Conference Programme

The overview and detailed programme is posted below.

NOTE: It may be subjected to changes without prior notice from the organzier

You can make use of the search field (right corner of the bar below) to find the presentations by the author/presenter's name, title, or keyords.

To view only a particular symposium's programme, select the symposium from the drop-down filter list.

To view the details of each session, click on the session name.

N-05: Symp N
Tuesday, 20/Jun/2017:
4:00pm - 6:15pm

Session Chair: Jianming Zhang, Jiangsu University
Session Chair: Jerome Claverie, University of Sherbrooke
Location: Rm 304

Show help for 'Increase or decrease the abstract text size'
4:00pm - 4:30pm

Precise Structure Analysis of Advanced Ceramic Materials through Powder Diffraction

Masatomo YASHIMA, Kotaro FUJII, Eiki NIWA, Keisuke HIBINO, Masahiro SHIRAIWA

Tokyo Institute of Technology, Japan

We review our recent works on the visualization of chemical bonding and diffusional pathway of mobile ions of advanced ceramic materials through advanced analytical techniques including synchrotron X-ray and neutron powder diffraction experiments. The results are supported by density functional theory (DFT) based electronic calculations and bond valence method. Covalent bonding between a cation and an anion was observed in maximum-entropy method (MEM) electron-density distribution of visible-light responsive photocatalysts BaTaO2N, LaTiO2N, GaN-ZnO, TaON and Sm2Ti2S2O5. The covalent bonding makes the valence band width wider leading to a narrower band gap, which is responsible for the visible-light response of these materials. Covalent bonding and charge transfer of Si-N bonds in α-Si3N4 were visualized in its MEM electron-density distribution. Zr-O covalent bonds were also observed in MEM electron-density distribution of nano-sized (11 nm) zirconium oxide powders. Crystal structure and oxide-ion diffusion paths of nano-sized (10 nm) ceria-zirconia powders were examined as a function of temperature. Defect and distorted fluorite-type materials such as Ce0.5Zr0.5O2, CeO2, CeO2-Y2O3, Bi2O3-Yb2O3 and CuI exhibit <111> anisotropic motion and <100> diffusion paths of mobile ions. We also visualized the ion diffusion pathways in perovskite-type oxides, perovskite related materials and apatite-type oxides.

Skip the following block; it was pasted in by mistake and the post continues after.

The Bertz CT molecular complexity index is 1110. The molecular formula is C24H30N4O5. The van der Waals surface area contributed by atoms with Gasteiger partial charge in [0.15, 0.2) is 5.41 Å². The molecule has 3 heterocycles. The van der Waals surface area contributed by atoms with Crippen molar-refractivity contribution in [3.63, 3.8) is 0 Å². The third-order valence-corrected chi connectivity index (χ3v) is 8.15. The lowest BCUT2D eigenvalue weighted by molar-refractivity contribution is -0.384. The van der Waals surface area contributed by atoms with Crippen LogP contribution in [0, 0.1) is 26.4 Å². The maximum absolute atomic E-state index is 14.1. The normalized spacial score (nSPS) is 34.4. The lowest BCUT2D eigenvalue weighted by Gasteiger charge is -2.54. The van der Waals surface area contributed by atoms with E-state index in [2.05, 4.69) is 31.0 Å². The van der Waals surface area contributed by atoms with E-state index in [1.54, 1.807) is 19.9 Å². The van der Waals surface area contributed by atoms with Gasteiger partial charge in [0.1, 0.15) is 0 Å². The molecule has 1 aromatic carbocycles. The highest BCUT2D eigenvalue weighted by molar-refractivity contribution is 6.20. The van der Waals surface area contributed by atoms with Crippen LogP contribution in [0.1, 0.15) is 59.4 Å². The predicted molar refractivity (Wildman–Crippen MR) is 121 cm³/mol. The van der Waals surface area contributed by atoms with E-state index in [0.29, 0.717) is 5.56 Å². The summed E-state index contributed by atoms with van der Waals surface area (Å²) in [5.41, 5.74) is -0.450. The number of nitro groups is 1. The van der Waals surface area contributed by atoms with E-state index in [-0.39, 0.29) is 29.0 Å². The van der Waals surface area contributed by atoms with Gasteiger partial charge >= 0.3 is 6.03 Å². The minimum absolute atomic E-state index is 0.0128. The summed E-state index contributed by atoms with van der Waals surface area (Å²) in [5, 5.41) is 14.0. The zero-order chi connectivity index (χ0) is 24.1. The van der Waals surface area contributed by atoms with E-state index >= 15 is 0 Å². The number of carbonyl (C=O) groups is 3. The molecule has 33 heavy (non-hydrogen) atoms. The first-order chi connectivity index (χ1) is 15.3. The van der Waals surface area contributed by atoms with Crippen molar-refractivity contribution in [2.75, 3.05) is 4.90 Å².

4:30pm - 5:00pm

Self-Assembly of C3 Symmetric Macrocycles into Very Polar and Porous Crystals

Thomas MARMIN1, Pierre BAILLARGEON2, Sylvain BERNARD1, Yves DORY1

1Université de Sherbrooke, Canada; 2CEGEP de Sherbrooke, Canada

We present here how we have succeeded in synthesizing cyclic peptides of a novel genus and presenting strong dipoles. By a hierarchical process, we have been able to transfer the dipole of the monomers to the infinite nanotubes of which they are composed. We have even continued this phenomenon of amplification of the dipoles to monocrystals, in principle ferroelectric.